Garr was much better the next year when he batted .353 and led the league), and
the first base tandem of Mike Lum, Dick Dietz, and Frank Tepedino was quite
productive. Even so, that team finished 76-85,
because as usual for the Braves of that era, the pitching wasn’t good; they
also led the league in runs surrendered.
In fact, the only Braves team of the 70’s with a winning record was the
next year’s team, which went 88-74.
Other than Garr, none of the hitting stars of 1973 were nearly as good
in 1974. The difference was that the pitching,
for once, was terrific. Buzz Capra led
the league in ERA in 1974 and Niekro was third.
My experience from that time has profoundly shaped my preferences about
the game. Ever since, I have been
convinced that it’s much better to have strong pitching than strong hitting. Of course the success of the 90’s reinforced that
bias. I tell you that because although I
love this 2019 team, and I’m convinced the offense is fantastic, I’m going to remain
nervous until we see more stability out of the pitchers, both starters and
–In 1977, Baker was part of the Dodgers team that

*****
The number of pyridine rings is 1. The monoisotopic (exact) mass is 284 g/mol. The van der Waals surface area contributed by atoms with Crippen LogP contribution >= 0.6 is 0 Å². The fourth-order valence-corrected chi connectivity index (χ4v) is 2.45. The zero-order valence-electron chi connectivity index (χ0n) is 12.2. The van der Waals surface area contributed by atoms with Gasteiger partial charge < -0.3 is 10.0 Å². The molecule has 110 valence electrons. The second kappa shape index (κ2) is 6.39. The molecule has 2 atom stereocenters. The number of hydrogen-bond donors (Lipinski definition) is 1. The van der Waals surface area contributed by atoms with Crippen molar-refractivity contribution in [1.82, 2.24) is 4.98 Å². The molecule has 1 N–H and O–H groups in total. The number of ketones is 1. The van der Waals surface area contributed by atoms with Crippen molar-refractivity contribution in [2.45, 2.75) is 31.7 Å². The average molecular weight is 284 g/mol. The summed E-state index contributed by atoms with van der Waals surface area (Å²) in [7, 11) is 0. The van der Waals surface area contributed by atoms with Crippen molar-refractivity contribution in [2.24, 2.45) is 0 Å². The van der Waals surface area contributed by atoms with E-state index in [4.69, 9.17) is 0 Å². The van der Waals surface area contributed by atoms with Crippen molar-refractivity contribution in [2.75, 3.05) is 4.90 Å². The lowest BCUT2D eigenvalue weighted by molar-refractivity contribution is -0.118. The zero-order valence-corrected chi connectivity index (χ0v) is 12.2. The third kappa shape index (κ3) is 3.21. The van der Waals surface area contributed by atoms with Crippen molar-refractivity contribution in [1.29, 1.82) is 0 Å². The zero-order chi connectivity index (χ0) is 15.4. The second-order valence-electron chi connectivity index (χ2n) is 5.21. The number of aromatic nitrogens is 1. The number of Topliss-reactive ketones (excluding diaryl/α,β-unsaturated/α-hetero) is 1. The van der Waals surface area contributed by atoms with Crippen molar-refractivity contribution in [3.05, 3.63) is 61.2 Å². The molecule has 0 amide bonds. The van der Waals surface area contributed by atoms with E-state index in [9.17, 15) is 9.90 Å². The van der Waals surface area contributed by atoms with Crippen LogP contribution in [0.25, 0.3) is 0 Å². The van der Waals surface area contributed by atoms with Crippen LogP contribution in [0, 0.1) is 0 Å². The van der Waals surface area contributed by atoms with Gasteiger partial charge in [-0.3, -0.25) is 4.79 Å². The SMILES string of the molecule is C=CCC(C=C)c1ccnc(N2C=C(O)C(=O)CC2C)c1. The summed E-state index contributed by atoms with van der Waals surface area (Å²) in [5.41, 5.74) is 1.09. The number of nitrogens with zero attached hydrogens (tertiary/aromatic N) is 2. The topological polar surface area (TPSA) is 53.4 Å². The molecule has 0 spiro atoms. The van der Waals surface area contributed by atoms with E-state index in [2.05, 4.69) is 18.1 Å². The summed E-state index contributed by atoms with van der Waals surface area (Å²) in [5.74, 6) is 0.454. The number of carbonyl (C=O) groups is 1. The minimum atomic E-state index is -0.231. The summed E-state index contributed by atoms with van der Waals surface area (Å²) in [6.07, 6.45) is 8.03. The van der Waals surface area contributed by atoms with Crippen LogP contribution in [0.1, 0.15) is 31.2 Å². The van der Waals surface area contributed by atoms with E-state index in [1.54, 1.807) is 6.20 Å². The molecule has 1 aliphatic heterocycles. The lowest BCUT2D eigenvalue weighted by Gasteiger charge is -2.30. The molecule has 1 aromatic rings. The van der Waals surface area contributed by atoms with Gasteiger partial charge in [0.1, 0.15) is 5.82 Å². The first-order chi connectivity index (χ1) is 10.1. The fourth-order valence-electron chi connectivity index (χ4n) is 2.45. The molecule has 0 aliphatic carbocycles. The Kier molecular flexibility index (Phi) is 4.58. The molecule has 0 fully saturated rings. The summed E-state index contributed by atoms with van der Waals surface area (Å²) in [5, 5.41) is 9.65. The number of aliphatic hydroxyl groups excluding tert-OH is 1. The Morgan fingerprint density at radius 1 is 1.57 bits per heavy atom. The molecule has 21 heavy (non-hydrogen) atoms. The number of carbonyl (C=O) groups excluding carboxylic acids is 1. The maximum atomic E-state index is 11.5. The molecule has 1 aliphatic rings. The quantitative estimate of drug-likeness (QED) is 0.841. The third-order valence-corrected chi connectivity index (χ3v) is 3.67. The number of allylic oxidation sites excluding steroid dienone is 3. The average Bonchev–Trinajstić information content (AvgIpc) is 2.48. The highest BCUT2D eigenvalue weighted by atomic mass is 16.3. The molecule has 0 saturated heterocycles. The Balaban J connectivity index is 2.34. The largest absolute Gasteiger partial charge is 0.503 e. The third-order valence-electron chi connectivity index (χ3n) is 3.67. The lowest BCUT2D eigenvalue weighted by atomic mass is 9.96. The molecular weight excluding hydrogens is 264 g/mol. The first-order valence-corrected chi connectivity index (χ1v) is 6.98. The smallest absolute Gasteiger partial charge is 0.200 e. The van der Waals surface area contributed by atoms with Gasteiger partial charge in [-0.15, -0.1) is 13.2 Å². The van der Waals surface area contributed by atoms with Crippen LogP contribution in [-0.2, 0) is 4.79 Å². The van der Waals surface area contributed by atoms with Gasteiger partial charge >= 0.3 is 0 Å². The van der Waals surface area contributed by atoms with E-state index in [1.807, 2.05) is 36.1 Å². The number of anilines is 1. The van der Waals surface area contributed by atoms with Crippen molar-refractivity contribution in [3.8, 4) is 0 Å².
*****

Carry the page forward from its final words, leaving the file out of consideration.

was the first to have four players hit 30 home runs each. He and Reggie Smith as the corner
outfielders, and Garvey and Cey, the corner infielders, each had over 30. Steve Garvey was overrated, but Reggie Smith
was underrated– a really great hitter.
You may have seen his name in connection with the Braves recently, as Smith
has been a mentor to Max Fried for many years.
–I’m not here to defend Baker as a manager. His approach and decision-making were often
questionable, and he’s said some unfortunate things. But his record is one of the best of his
generation. His very first year as
manager his Giants won 103 games.
Fortunately for us, the Braves won 104 in what is still my favorite
pennant race ever. The Giants won two more division titles and advanced to the
World Series as a wild card in 2002. His
Cubs won the division in his first year there, although they lost in the NLCS
to Pure Evil (can’t blame him for Steve Bartman). He won two division titles with the Reds
(much better than those before and after him), and his Natspos may have
underperformed, but not nearly as badly as the team did under Matt Williams and
Happy Birthday, Dusty.
Well, tough loss for the Braves, but they are still
a game and a half up, and they play again Sunday afternoon. Folty on the hill for the Braves, but Mr.
Kotter seems to have run out of pitchers.
As of now the Phillies starter is “TBD”; I think he may start Horshak.